This is a retail location, and long-established presence in this area is a major asset of the business.

So, we enter into a contract, contact the landlord to get the new lease drafted and signed, and discover that he has been continuing the month-to-month as a favor to the seller, doesn't want the business to continue at this location, and, if it did, wants to double the rent. The buyer now faces the daunting task of finding a new building, getting it prepared for tenancy moving all the fixtures and equipment, and educating the public about the new location. We reached out to the commercial real estate community, found a new venue just two blocks down the street, negotiated a new (very favorable) rent, and saved the deal. But, the seller took a 25% "haircut" to cover the buyer's costs, down-time, and increased marketing expense.

The lesson to sellers? Have this conversation with your business broker early! If you have a lease with a lot of time left and un-exercised options, check with your broker and business attorney to determine if your lease allows for approval of a sublet or assignment that "cannot be unreasonably withheld." If you are on a month-to-month rental or near the end of a lease, discuss with your broker the pros and cons of entering into a new lease, before listing the business and before discussing the possible sale with the landlord. Then, when your rental situation has been clarified, approach the landlord. Better yet, have your broker be involved in this step to orchestrate a smooth and uneventful transition of tenancy. The last thing we need in a sale is a "surprise," and, dealing with the landlord in advance can avoid a fatal flaw in the transaction.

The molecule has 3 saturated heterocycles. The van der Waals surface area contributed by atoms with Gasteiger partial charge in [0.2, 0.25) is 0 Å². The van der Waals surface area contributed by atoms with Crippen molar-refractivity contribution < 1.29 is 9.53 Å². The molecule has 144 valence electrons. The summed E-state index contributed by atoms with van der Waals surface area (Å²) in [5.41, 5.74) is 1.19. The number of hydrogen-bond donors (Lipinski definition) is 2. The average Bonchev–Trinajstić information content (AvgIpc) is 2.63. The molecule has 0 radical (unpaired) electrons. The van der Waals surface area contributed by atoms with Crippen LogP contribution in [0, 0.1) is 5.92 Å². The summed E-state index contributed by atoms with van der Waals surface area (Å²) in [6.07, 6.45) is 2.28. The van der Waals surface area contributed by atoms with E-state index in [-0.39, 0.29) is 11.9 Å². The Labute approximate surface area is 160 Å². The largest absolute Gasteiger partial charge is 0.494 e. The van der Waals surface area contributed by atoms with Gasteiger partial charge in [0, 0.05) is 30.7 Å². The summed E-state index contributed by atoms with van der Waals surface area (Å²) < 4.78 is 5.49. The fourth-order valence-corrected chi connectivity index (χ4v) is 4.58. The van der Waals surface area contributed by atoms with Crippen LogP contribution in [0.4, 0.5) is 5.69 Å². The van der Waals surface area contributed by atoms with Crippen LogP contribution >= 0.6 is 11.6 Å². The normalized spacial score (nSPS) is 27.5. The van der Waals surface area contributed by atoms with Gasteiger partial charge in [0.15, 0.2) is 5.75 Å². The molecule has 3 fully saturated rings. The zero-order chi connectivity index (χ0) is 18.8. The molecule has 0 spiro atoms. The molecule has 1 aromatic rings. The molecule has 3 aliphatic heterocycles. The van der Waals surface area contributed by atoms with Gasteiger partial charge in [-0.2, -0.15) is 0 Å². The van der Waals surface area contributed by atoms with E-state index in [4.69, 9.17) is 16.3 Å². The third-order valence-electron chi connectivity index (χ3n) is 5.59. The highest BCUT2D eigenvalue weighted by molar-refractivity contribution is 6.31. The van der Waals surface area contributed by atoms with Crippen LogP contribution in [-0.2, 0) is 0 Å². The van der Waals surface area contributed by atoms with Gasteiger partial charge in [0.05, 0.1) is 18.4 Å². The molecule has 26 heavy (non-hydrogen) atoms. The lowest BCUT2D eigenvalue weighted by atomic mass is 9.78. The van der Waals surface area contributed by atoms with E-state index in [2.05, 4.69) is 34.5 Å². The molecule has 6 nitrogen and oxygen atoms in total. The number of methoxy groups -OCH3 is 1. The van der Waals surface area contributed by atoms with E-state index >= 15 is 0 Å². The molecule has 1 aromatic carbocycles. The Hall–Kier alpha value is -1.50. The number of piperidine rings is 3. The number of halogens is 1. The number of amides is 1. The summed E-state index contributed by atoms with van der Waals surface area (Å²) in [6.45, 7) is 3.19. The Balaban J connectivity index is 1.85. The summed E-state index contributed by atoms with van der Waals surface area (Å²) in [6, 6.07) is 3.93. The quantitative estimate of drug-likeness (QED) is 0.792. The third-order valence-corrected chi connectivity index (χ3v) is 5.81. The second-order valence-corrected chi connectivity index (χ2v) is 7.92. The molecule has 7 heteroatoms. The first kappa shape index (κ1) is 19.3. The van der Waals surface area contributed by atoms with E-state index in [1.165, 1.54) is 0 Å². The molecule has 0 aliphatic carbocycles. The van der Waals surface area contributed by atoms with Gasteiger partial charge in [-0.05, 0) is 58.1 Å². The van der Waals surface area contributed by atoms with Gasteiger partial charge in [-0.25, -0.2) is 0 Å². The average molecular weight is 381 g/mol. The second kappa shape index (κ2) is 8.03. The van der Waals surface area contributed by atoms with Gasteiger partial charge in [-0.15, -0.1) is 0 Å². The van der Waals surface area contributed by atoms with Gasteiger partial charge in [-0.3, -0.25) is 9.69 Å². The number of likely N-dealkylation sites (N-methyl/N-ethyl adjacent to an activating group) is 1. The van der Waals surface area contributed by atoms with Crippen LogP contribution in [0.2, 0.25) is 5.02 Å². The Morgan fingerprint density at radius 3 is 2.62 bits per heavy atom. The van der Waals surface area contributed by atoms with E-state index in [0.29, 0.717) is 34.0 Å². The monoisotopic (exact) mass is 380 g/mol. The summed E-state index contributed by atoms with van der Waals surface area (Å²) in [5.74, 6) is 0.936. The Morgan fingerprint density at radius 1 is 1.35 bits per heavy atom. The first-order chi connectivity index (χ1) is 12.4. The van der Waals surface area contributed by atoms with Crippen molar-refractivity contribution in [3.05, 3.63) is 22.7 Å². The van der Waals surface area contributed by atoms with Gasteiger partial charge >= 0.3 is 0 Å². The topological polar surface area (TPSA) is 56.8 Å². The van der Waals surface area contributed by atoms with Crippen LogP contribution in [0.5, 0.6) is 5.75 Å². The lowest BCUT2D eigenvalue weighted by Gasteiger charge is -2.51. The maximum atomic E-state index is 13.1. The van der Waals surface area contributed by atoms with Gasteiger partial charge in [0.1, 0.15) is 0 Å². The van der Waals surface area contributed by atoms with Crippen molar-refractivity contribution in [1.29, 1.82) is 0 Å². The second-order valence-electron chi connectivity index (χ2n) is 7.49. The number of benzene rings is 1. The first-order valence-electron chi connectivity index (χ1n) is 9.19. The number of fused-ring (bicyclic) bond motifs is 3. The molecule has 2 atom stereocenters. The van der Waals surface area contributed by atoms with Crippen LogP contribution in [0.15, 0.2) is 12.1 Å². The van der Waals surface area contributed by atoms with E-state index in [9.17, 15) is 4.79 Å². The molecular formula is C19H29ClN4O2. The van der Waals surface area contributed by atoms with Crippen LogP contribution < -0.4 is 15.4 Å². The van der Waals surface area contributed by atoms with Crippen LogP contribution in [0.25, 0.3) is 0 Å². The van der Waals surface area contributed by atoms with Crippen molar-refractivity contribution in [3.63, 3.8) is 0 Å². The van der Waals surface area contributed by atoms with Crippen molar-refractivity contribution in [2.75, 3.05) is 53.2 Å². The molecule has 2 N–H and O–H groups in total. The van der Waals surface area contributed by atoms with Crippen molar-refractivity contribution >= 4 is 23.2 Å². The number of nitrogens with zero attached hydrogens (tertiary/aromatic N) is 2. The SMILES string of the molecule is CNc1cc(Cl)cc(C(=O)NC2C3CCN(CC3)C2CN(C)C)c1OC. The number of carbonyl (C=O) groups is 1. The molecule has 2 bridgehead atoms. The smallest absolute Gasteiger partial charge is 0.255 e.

This Discussion's Contributors

Contact: Tim Cunha at 650-600-3751, 650-204-1802 (Cell)   Log In To Message/Email This Contributor